Financial capability: Making ends meet, controlling spending
By Marianne Curphey
You may think you're making ends meet as long as you don't spend all your money before your next paycheque, even if you're having to scrape the sides of your bank account to do it. And the ability to pass up a sale at your favourite store counts as controlled spending, right? According to a recent study published by the Office for National Statistics (ONS), these two aspects of financial capability go much further than that -- and staying on top of them may be harder than you think.
The ONS' Financial Capability in Great Britain 2010-2012 measured people on six categories of financial capability: organised money management, planning ahead, staying informed, choosing products controlling spending and making ends meet. In the latter two categories, the average person's scores were 7 out of 10 and 6.7 out of 10, respectively.
The study defines controlled spending as preferring long-term financial security to current spending capacity, and making ends meet as being able to live within your means and have more in savings than you owe in consumer credit.
How do Britons measure up?
This is the third installment in a three-part series on financial capability. Check out the rest of the series:
Part one: Money managing and planning skills.
Part two: Staying informed and choosing products.
matters less than organisation
Though scores in these areas were among some of the highest of the six categories measured, when broken down by age, gender, household and income, the data tells another story.
For instance, young adults aged 16-24 scored significantly lower in these areas than any other age group, and those older than 65 scored the highest. And while those with lower incomes scored lowest on making ends meet, they scored the highest on controlled spending.
This suggests good money skills are something we learn over our lifetime, and are not necessarily linked to wealth.
"It doesn't matter how much you earn," says Philip Pearson, independent financial adviser with P&P Invest in Southampton. "It's about living within your means. In my experience, people who earn hundreds of thousands of pounds in salary have the biggest debts. They work long hours, are focussed on their job, and don't devote time to managing their finances."
Making ends meet and controlling your spending are closely linked, Pearson says, and the only way to really be in control of your money is to understand your income and outgoings.
"Most people are clueless about what they can afford," he says. "The best way to understand your money is to keep a diary of all your expenditure for 30 days. Record everything you spend, whether by cash, direct debit or credit card. At the end of the month sit down and work through to see where your money has gone, and then draw up a budget."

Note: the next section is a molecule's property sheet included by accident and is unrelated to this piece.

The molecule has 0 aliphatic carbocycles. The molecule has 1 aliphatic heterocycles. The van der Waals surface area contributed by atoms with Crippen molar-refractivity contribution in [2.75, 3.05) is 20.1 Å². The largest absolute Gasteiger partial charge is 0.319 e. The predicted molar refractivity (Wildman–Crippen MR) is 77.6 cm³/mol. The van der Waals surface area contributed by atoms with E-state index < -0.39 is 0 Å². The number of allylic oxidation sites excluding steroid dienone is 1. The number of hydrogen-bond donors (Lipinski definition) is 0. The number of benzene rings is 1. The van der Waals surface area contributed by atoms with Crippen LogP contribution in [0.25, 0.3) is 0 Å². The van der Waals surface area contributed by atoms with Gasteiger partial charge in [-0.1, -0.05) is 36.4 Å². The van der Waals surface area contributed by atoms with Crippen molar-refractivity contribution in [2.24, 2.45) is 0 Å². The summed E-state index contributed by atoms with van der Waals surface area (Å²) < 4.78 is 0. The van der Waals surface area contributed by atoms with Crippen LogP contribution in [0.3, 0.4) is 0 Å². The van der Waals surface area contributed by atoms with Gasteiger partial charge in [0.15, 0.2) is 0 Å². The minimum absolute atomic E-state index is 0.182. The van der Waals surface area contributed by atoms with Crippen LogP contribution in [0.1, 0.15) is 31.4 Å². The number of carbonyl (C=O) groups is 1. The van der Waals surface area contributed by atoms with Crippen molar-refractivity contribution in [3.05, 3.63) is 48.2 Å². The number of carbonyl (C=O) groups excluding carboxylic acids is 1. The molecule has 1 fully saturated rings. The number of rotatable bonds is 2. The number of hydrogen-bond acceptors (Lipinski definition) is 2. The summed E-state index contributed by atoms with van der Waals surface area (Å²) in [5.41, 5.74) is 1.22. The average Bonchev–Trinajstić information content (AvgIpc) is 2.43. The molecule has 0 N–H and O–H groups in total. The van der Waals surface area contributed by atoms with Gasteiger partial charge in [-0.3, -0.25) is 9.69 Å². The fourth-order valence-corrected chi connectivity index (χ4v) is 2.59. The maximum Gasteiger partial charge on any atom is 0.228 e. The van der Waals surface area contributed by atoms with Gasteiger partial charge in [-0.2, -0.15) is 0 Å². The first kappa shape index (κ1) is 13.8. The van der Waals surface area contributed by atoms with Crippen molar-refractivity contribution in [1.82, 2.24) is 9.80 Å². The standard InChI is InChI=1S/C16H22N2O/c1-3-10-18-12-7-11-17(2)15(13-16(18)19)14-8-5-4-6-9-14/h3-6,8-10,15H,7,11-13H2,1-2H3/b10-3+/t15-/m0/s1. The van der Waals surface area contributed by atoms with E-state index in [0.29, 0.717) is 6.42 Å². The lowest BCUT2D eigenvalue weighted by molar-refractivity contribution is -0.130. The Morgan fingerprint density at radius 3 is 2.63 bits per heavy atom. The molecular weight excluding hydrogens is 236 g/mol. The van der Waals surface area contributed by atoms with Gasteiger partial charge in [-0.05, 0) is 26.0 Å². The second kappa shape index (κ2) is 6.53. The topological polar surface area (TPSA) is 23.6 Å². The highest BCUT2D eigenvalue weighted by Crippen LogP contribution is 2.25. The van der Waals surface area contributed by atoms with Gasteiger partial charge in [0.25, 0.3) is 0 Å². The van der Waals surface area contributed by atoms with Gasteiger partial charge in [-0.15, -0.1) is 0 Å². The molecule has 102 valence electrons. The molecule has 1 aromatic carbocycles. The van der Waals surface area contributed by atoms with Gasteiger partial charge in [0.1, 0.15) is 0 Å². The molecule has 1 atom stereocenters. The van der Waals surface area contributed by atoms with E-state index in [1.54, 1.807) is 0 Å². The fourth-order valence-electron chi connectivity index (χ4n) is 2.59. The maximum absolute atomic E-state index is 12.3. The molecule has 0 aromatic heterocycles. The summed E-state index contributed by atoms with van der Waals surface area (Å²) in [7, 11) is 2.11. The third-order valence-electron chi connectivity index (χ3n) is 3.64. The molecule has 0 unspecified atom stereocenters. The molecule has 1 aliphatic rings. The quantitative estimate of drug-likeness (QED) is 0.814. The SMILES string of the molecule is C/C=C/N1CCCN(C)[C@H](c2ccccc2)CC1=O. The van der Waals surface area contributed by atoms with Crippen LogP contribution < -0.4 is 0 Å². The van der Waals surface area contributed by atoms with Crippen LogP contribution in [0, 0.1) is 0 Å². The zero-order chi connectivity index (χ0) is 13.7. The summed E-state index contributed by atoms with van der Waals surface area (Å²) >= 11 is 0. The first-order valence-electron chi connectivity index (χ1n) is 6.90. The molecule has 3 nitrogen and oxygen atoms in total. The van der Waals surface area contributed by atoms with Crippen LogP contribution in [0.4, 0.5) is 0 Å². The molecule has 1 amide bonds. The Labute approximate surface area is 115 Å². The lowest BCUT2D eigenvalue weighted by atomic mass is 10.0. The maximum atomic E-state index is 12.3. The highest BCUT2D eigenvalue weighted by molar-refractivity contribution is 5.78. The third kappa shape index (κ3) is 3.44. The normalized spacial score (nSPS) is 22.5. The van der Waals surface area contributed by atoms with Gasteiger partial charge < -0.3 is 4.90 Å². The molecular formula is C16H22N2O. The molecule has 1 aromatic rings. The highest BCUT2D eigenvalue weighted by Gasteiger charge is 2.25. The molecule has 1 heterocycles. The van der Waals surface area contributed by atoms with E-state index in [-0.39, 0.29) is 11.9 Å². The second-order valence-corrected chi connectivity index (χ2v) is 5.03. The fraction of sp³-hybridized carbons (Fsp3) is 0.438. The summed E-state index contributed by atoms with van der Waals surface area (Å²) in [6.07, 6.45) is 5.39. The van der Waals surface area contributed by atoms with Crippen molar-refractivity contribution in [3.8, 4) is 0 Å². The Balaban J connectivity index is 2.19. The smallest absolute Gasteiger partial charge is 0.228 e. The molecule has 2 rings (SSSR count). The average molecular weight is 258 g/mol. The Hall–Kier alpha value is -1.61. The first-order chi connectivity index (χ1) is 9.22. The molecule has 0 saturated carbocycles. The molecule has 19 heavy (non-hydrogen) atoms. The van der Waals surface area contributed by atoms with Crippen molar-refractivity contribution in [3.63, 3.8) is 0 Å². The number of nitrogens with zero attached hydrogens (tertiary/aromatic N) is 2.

"When you are trying to make ends meet you must find out just how far apart those ends are," agrees Wilma Allan, the Money Midwife. "It's about discipline. Sometimes it is about being jolted into sense of ‘I can't live like this anymore' and deciding to make a life change. You finally decide it is time to sort things out and you want to know exactly what your outgoings are. If there is a big gap, you will know what you need to cut or by how much you need to increase your income in order to balance the books."
Based on your results, you will be able to see clearly whether you are living beyond your means, and whether you need to cut back or find a second source of income. You should prioritise living accommodations, transportation and food first. The next priority: savings.
habits also a factor
Francis Hobson, policy and communications officer at the Money Charity, said in an emailed response to questions that saving is a habit that must be built and reinforced.
"At The Money Charity, we believe everyone can be on top of their money as part of everyday life," he said. "There is no right or wrong reason for saving, and whilst it might not change your life overnight, it should help to bring you peace of mind, and even increase your overall well-being."
One way to jumpstart good savings habits is to make small challenges for yourself.
"Perhaps start by saving up for a small expenditure by identifying a simple behaviour change," Hobson said. "You could resolve to save up for a £100 day out by cutting out the £2 you spend on a coffee in the morning. Small, regular savings add up -- it would only take just over a couple of months."
Then, as you achieve small victories, move on to bigger challenges.
"It could be to achieve a dream like buying your first home or having a big trip away, or it could be for a more general aspiration: to ensure you have enough money for any financial emergencies that might crop up," Hobson said.
Allan suggests calculating how much you need for essentials each week (or each paycheque) and taking that much cash out of the bank in what she calls "the weekly wad", leaving the rest to savings. Once you're out of cash, you can't dig into the savings.
"It is the discipline of being on top of your figures," she says. "You might find you have a £100 surplus ... to spend on incidental stuff -- and then you will have enough money spare so that when something unexpected comes up you will be prepared."
She says staying on top of your money means you can make decisions without worrying.
"Otherwise, you are being controlled and driven by assumptions, fears and unknowns -- and that is not a good place to be."See related: Many Brits lack emergency funds. Here's how to build yours, How to build a more effective budget
Published: 26 August 2015
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